listening comprehension

Equivalence of reading and listening comprehension across test media

Educational and Psychological MeasurementReference. Schroeders, U., & Wilhelm, O. (2011). Equivalence of reading and listening comprehension across test media. Educational and Psychological Measurement, 71, 849–869. doi:10.1177/0013164410391468

Abstract. Whether an ability test delivered on either paper or computer provides the same information is an important question in applied psychometrics. Besides the validity, it is also the fairness of a measure that is at stake if the test medium affects performance. This study provides a comprehensive review of existing equivalence research in the field of reading and listening comprehension in English as a foreign language and specifies factors that are likely to have an impact on equivalence. Taking into account these factors, comprehension measures were developed and tested with N = 442 high school students. Using multigroup confirmatory factor analysis, it is shown that reading and listening comprehension both were measurement invariant across test media. Nevertheless, it is argued that equivalence of data gathered on paper and computer depends on the specific measure or construct, the participants or the recruitment mechanisms, and the software and hardware realizations. Therefore, equivalence research is required for specific instantiations unless generalizable knowledge about factors affecting equivalence is available. Multigroup confirmatory factor analysis is an appropriate and effective tool for the assessment of the comparability of test scores across test media.

Reading, listening, and viewing comprehension in English as a foreign language: One or more constructs?

IntelligenceReferences. Schroeders, U., Wilhelm, O., & Bucholtz, N. (2010). Reading, listening, and viewing comprehension in English as a foreign language: One or more constructs? Intelligence, 38, 562–573. doi: 10.1016/j.intell.2010.09.003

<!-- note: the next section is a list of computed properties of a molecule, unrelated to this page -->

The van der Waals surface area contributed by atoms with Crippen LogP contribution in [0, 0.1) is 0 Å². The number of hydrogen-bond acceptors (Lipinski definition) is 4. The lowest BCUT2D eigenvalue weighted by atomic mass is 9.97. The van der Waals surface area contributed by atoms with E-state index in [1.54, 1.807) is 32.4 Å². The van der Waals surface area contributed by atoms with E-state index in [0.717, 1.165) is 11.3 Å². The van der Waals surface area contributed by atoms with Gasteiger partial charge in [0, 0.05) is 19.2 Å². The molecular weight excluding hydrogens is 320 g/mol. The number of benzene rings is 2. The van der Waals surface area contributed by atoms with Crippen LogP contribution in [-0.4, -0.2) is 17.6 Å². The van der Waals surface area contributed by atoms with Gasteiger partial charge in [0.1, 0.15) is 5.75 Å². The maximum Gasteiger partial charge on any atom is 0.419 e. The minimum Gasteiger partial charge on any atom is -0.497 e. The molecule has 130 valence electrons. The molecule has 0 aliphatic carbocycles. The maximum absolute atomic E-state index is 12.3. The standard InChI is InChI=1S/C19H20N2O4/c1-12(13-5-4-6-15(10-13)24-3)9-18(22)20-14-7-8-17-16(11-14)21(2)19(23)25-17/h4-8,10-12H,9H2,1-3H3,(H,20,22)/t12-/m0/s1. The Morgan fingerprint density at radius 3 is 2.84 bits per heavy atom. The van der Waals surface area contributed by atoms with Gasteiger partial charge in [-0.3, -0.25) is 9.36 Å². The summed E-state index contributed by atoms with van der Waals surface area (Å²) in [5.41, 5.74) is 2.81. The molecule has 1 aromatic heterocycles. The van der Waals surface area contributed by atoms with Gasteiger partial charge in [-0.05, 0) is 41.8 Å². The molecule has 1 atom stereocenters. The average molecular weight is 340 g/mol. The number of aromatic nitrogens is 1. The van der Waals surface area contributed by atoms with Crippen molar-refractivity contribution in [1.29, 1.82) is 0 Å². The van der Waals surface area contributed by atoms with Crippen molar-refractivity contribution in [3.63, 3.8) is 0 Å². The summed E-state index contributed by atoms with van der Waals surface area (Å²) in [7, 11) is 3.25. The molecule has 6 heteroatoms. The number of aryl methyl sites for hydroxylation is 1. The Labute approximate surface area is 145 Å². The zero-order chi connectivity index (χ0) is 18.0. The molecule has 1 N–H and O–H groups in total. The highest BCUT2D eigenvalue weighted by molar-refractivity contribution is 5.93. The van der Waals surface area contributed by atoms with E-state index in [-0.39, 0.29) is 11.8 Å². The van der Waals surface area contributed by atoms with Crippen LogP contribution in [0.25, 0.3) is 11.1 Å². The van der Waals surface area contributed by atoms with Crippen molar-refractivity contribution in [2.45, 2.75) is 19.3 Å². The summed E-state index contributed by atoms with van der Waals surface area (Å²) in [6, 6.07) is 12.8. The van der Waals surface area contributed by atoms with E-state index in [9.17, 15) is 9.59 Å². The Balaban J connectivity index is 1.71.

Abstract. Receptive foreign language proficiency is usually measured with reading and listening comprehension tasks. A novel approach to assess such proficiencies – viewing comprehension – is based on the presentation of short instructional videos followed by one ormore comprehension questions concerning the preceding video stimulus. In order to evaluate a newly developed viewing comprehension test 485 German high school students completed reading, listening, and viewing comprehension tests, all measuring the receptive proficiency in English as a foreign language. Fluid and crystallized intelligencewere measured as predictors of performance. Relative to traditional comprehension tasks, the viewing comprehension task has similar psychometric qualities. The three comprehension tests are very highly but not perfectly correlated with each other. Relations with fluid and crystallized intelligence show systematic differences between the three comprehension tasks. The high overlap between foreign language comprehensionmeasures and between crystallized intelligence and language comprehension ability can be taken as support for a uni-dimensional interpretation. Implications for the assessment of language proficiency are discussed.